The Progressive Conservative Party believes that Bill C-33 should not be another Kyoto where the provinces are forced to implement a plan imposed on them by the federal government. The provinces should be provided with sufficient resources to address recovery plans and ensure effective enforcement. In order for this legislation to work, the federal government must work co-operatively with all stakeholders, the provinces, private landowners, industry and environmentalists alike, to ensure that no single party bears the burden of the recovery on its own when there is a clear shared reward for species recovery.
Finding endangered species on one's land should not mean that all development stops. The key is to manage the lands to ensure that the species can continue to survive.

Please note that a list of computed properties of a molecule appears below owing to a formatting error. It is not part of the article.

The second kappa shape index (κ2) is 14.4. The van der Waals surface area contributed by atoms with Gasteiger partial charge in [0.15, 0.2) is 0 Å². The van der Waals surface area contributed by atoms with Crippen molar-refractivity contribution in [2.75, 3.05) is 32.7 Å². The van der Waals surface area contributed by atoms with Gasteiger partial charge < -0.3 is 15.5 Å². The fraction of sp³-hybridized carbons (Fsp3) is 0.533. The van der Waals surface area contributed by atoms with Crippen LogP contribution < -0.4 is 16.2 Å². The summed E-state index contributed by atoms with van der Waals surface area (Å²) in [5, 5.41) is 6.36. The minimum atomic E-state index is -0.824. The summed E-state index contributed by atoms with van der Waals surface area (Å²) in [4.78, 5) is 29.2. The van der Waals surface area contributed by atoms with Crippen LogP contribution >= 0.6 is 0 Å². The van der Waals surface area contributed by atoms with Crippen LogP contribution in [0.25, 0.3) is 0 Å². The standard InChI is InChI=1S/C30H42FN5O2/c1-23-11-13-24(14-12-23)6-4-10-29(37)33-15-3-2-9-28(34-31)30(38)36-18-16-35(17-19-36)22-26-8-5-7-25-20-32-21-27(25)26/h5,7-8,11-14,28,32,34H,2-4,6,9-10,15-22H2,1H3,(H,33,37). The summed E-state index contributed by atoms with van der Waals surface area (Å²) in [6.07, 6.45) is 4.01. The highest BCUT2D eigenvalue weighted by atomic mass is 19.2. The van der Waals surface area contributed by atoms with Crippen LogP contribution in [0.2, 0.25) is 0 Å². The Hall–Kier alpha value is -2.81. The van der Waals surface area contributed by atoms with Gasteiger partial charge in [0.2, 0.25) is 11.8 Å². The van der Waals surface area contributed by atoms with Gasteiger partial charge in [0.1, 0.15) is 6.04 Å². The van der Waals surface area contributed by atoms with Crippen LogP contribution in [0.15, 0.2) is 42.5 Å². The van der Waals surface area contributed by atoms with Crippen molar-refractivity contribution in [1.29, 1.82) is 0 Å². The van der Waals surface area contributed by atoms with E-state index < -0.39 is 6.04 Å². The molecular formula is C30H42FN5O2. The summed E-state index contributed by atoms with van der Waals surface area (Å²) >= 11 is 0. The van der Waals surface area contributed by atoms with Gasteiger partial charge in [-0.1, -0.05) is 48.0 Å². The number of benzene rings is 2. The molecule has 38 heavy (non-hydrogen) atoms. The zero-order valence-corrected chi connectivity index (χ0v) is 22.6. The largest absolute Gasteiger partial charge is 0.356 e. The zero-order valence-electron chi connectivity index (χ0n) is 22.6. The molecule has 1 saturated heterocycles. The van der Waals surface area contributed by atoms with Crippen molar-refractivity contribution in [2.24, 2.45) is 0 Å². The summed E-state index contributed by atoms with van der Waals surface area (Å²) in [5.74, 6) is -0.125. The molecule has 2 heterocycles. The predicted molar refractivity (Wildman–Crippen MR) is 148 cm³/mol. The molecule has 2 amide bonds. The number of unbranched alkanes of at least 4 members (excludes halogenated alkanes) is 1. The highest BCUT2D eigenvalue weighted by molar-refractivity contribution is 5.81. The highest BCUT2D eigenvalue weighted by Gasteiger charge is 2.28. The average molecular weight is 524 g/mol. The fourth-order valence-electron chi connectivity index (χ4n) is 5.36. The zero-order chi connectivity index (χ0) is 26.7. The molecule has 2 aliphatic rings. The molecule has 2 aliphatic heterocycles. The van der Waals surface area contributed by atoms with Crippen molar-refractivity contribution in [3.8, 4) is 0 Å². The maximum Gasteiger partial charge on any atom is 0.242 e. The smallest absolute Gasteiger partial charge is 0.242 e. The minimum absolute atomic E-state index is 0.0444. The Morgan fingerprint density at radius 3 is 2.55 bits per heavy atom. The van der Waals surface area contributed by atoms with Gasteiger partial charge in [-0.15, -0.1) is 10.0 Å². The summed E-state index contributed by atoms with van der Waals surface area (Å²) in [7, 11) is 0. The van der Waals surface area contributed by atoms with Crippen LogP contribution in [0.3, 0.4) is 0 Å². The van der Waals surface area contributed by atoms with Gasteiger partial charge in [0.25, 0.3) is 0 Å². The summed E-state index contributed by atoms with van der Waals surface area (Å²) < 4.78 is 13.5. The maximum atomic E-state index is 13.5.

In addition to those rare cases where protecting endangered species could impose costs on the landowner, the government should provide direct financial assistance.
I was talking with the hon. member for Lethbridge about this issue a while ago. One weakness is that the bill is too vague. It is not clear and it breeds more anxiety about the compensatory regime that is going to be required to reward positive stewardship to protect species at risk.
The Progressive Conservative Party believes that when designing the recovery plan with stakeholders, social and economic considerations must be accounted for and a balance can be achieved that both encourages stewardship and saves endangered species.
In addition, Bill C-33 does not use Canada's existing endangered species list as an initial list for this new act, even though the 1996 bill did. The government is going backward. A better approach would be to start with the existing COSEWIC list and then allow future changes if necessary, as was done in the 1996 bill.